Tacitus continues: “In course of time the seductions of idleness made them devote every seventh year to indolence as well. (Leviticus 20:8-11 allowing the land to rest) Others say that this is a mark of respect to Saturn, either because they owe the basic principles of their religion to the Idaei (corruption of word Israel? or the Idaei were primordial figures on Mt. Ida who nursed and brought up Jupiter) who, we are told, were expelled in the company of Saturn and became the founders of the Jewish race, or because, among the seven stars that rule mankind, the one that describes the highest orbit and exerts the greatest influence is Saturn. A further argument is that most of the heavenly bodies complete their path and revolutions in multiples of seven.

Ptolemaic System
                                                                                       Ptolemaic System

Whatever their origin, these observances are sanctioned by their antiquity. The other practices of the Jews are sinister and revolting, and have entrenched themselves by their very wickedness. Wretches of the most abandoned kind who had no use for the religion of their fathers took to contributing dues and free-will offerings to swell the Jewish exchequer; and other reasons for their increasing wealth may be found in their stubborn loyalty and ready benevolence towards brother Jews. But the rest of the world they confront with the hatred reserved for enemies. They will not feed or intermarry with gentiles. Though a most lascivious people, the Jews avoid sexual intercourse with women of alien race (Deuteronomy 7:3). Among themselves nothing is barred. They have introduced the practice of circumcision to show that they are different from others (Genesis 17:9-14).

CLICK HERE for Circumcision In The Ancient World article.

Proselytes to Jewry adopt the same practices, and the very first lesson they learn is to despise the (pagan) gods, shed all feelings of patriotism, and consider parents, children and brothers as readily expendable. However, the Jews see to it that their numbers increase. It is a deadly sin to kill an unwanted child, and they think that eternal life is granted to those who die in battle or execution – hence their eagerness to have children, and their contempt for death. Rather than cremate their dead, they prefer to bury them in imitation of the Egyptian fashion, and they have the same concern and beliefs about the world below.

Exodus 13:19 “Moses took the bones of Joseph with him (when they left Egypt) because Joseph had made the Israelites swear an oath. He had said, ‘God will surely come to your aid, and then you must carry my bones up with you from this place.’”

Joseph’s Tomb At Sechem—David Roberts
                                                       Joseph’s Tomb At Sechem—David Roberts, 1839

But their conception of heavenly things is quite different. The Egyptians worship a variety of animals and half-human, half-bestial forms, whereas the Jewish religion is a purely spiritual monotheism. They hold it to be impious to make idols of perishable materials in the likeness of man: for them, the Most High and Eternal cannot be portrayed by human hands and will never pass away. For this reason they erect no images in their cities, still less in their temples.”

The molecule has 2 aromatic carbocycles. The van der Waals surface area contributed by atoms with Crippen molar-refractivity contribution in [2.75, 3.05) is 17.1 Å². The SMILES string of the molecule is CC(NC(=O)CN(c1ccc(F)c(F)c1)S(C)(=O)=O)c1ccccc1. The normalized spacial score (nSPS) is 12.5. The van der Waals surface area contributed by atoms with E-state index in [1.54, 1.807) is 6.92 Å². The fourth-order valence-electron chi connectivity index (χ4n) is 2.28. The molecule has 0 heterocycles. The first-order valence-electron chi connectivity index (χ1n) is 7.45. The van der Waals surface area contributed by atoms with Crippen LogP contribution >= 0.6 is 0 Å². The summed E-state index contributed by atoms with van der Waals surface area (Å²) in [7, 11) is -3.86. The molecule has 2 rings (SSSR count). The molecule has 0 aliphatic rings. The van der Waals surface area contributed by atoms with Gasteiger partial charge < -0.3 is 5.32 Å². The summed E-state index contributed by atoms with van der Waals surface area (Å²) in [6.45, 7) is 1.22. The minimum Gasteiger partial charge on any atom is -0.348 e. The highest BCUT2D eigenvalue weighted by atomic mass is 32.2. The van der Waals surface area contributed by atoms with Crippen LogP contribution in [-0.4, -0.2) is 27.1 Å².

Exodus 20:3-6 “You shall have no other gods before me. You shall not make for yourself a carved image, or any likeness of anything that is in heaven above, or that is in the earth beneath, or that is in the water under the earth. You shall not bow down to them or serve them, for I the Lord your God am a jealous God, visiting the iniquity of the fathers on the children to the third and the fourth generation of those who hate me, but showing steadfast love to thousands of those who love me and keep my commandments.”

Golden VineTacitus continues: “Their kings are not so flattered, the Roman emperors not so honored (Jews allowed no images of their rulers or of Roman emperors in their Temple or city.). However, their priests used to perform their chants to the flute and drums, crowned with ivy, and a golden vine was discovered in the Temple (left).

And this has led some to imagine that the god thus worshipped was Prince Liber, the conqueror of the East. But the two cults are diametrically opposed. Liber founded a festive and happy cult: the Jewish belief is paradoxical and degraded.” Tacitus, Histories 5.2-5

Solomon Dedicates The Temple—James Tissot (or an apprentice 1896-1902
    Solomon Dedicates The Temple—James Tissot, 1896-1902

Tacitus’ Histories does not always correspond with the history of Moses and the Exodus from Egypt given in the Bible. But he does report short sentences of the truth about the Jews, about a terrible plague that ousted them from Egypt (the Exodus), the wandering in the Wilderness under the leadership of a man named Moses and some of the beliefs and practices of the Jews—all of which are corroborated by Scripture. Tacitus is an important extra-Biblical witness for the authenticity of the Bible and of one of the pillars of the Old Testament, Moses. Tacitus was very prejudiced against the Jews as were most ancients who did not grasp their monotheism and were threatened by their separatism and the Jews’ zeal for their one God and their Temple.—Sandra Sweeny Silver